The rooms cool palette of varying shades of pale blue and Neoclassical furnishings evokes, for me, a Neoclassical pavilion in Sweden, where in the winter days are short and natural light rare. I recall walking up Store Kongensgade in Copenhagen, Denmark, on a winter’s afternoon in near darkness, mesmerized by the twinkling lights – candles mostly – in the windows of homes and shops. The magic they created turned the unfriendly cold of a northern European winter’s afternoon into a welcoming succession of warm, glowing light. I imagine that is how these rooms must have appeared in a Columbia County winter, glowing on the outside as much as inside. And how cooling these rooms must have felt, emotionally and physically, on a hot summer’s day, doors and vast Georgian windows ajar to allow soft breezes to pass through. On certain occasions over the summer months the tops of the door frames of the gallery and reception room would have been planted with moss and maidenhair fern in lead-lined top moldings, adding a touch of whimsy to the refined beauty of the whole.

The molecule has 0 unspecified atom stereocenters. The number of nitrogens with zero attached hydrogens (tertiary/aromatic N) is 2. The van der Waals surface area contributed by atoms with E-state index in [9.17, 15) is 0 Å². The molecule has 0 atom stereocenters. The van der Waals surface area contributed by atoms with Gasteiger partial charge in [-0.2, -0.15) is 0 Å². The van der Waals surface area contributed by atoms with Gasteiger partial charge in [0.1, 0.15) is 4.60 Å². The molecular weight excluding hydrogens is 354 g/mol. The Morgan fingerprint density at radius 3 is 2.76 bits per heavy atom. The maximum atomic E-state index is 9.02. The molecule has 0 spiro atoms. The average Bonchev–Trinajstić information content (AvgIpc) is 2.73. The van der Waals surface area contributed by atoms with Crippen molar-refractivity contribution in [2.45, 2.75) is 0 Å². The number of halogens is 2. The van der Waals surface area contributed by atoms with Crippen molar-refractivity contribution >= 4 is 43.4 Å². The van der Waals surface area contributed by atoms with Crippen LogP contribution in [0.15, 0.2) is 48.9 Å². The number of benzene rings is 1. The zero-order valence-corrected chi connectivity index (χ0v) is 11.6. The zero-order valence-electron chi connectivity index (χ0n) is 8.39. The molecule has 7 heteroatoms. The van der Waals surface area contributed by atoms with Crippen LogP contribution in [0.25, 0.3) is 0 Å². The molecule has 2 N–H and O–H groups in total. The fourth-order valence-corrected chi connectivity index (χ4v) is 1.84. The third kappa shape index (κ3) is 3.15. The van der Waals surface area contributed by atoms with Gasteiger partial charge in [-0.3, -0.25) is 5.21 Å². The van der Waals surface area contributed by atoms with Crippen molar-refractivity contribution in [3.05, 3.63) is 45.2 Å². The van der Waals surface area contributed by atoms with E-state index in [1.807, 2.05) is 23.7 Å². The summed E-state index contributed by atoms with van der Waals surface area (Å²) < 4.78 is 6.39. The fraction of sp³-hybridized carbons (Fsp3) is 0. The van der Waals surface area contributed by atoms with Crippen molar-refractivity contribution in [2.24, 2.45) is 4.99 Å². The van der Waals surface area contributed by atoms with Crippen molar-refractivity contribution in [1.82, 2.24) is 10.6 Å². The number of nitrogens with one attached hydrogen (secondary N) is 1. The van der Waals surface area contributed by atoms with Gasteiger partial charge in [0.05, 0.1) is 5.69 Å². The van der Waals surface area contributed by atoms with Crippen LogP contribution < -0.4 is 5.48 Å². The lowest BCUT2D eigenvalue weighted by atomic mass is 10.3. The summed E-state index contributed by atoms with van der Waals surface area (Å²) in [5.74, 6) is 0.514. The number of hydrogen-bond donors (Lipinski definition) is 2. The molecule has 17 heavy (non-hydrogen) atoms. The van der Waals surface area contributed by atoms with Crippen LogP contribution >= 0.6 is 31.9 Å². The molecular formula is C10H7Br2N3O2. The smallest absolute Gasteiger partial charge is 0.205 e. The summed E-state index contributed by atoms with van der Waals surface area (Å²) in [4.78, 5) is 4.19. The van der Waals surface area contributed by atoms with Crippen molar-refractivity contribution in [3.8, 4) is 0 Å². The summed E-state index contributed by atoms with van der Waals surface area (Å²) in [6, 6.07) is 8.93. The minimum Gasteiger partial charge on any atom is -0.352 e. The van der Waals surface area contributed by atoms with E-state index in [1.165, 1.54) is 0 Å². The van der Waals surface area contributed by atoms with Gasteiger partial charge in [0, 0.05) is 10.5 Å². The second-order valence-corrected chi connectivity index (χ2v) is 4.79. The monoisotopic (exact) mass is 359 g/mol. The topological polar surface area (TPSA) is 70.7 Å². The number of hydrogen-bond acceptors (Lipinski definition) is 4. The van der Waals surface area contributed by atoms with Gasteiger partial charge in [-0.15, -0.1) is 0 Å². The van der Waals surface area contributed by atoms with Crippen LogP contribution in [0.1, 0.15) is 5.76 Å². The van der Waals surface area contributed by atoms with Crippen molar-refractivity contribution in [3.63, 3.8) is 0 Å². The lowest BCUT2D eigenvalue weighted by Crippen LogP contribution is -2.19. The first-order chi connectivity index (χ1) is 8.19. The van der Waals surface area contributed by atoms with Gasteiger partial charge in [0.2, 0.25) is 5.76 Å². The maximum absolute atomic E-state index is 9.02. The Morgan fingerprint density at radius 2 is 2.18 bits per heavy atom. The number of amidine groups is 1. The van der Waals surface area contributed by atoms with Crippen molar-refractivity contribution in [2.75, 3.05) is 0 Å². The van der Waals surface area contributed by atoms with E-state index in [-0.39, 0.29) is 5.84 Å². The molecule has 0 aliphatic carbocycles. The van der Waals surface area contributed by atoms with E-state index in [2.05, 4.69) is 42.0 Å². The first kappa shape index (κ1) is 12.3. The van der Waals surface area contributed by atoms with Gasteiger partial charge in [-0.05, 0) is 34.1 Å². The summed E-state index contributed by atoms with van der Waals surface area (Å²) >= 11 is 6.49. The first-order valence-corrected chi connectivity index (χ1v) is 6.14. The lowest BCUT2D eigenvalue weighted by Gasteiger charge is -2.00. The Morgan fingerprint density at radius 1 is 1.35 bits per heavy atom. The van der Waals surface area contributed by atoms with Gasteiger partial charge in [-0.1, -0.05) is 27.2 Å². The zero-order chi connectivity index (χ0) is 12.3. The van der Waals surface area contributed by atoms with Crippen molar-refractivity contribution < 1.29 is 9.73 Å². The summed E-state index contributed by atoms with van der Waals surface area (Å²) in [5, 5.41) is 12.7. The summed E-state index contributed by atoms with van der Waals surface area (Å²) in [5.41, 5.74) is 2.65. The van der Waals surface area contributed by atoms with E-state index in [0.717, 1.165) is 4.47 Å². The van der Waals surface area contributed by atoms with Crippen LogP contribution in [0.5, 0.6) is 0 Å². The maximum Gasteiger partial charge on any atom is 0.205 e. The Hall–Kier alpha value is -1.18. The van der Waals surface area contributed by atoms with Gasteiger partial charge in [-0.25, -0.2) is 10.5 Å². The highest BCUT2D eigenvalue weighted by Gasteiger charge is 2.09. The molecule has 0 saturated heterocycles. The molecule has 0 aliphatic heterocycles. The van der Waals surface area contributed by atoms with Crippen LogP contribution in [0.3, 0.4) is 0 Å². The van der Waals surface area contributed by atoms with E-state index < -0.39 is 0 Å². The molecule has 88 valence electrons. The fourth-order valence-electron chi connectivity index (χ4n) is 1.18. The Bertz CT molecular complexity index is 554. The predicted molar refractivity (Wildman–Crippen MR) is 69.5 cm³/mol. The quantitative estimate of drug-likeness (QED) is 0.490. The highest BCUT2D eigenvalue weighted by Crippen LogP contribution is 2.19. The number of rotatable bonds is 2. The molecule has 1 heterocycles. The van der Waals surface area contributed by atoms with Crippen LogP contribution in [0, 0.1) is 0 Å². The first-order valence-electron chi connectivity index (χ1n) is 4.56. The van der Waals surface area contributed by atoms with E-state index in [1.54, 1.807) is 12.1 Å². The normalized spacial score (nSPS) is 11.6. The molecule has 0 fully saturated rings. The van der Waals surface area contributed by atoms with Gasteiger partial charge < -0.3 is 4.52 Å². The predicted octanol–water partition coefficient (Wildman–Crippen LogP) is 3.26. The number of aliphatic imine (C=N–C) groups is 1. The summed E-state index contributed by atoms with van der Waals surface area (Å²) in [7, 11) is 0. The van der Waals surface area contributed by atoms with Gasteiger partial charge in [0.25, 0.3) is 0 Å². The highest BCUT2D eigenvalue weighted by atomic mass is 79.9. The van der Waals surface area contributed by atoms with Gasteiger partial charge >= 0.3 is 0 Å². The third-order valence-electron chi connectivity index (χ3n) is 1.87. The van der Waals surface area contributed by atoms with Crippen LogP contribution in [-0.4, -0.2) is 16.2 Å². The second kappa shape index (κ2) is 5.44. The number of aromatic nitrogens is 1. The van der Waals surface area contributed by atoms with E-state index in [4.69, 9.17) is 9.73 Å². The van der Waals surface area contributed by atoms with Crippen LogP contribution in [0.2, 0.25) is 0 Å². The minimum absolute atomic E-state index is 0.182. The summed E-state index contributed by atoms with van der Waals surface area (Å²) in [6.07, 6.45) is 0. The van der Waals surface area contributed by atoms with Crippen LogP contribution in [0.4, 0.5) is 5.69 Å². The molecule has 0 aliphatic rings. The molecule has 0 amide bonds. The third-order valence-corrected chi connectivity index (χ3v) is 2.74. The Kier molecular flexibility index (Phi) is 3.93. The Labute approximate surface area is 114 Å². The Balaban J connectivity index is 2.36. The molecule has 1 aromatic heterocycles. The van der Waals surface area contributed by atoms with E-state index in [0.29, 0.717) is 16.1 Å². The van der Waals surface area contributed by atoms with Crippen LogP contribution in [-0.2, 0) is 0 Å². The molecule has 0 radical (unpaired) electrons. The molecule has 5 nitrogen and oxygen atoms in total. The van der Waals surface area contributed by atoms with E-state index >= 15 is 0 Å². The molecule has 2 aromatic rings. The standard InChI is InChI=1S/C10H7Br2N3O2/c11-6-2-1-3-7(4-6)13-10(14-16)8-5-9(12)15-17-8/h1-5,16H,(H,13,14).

A view from the entry hall into the reception room.

Velvet covered plinths from the estate of Fred Hughes support two Neoclassical English Prattware cachepots, c. 1860. Lead-lined trenches in which to arrange flowers and foliage crown the classical door frames. (Courtesy The World of Interiors)

What I love about these rooms, and others like them, is their spare elegance. They stand the test of time without failing to delight or nurture. There is a comforting safety in the classical proportions of a house built upon a symmetrical Palladian plan, with rooms of both generous and cozy proportions. They speak of a well-traveled owner who is decidedly American – evidenced by a pair of red Chinese Chippendale étagère from the estate of the Duke and Duchess of Windsor, a set of four 18th-century Italian armchairs once owned by the last living descendants of Machiavelli (from the Palazzo Serristori in Florence), and a 19th-century Baltic chandelier in the dining room, to the 19th-century American mahogany center table in the gallery and American Empire furniture in the main reception room, north sitting room, and bedrooms.

On the north sitting room’s Bessarabian rug sit a gilt American Empire sofa covered in a silk stripe, a partly gesso and gilt Empire armchair and a velvet-covered 19th-century horn-legged slipper chair. (Courtesy The World of Interiors)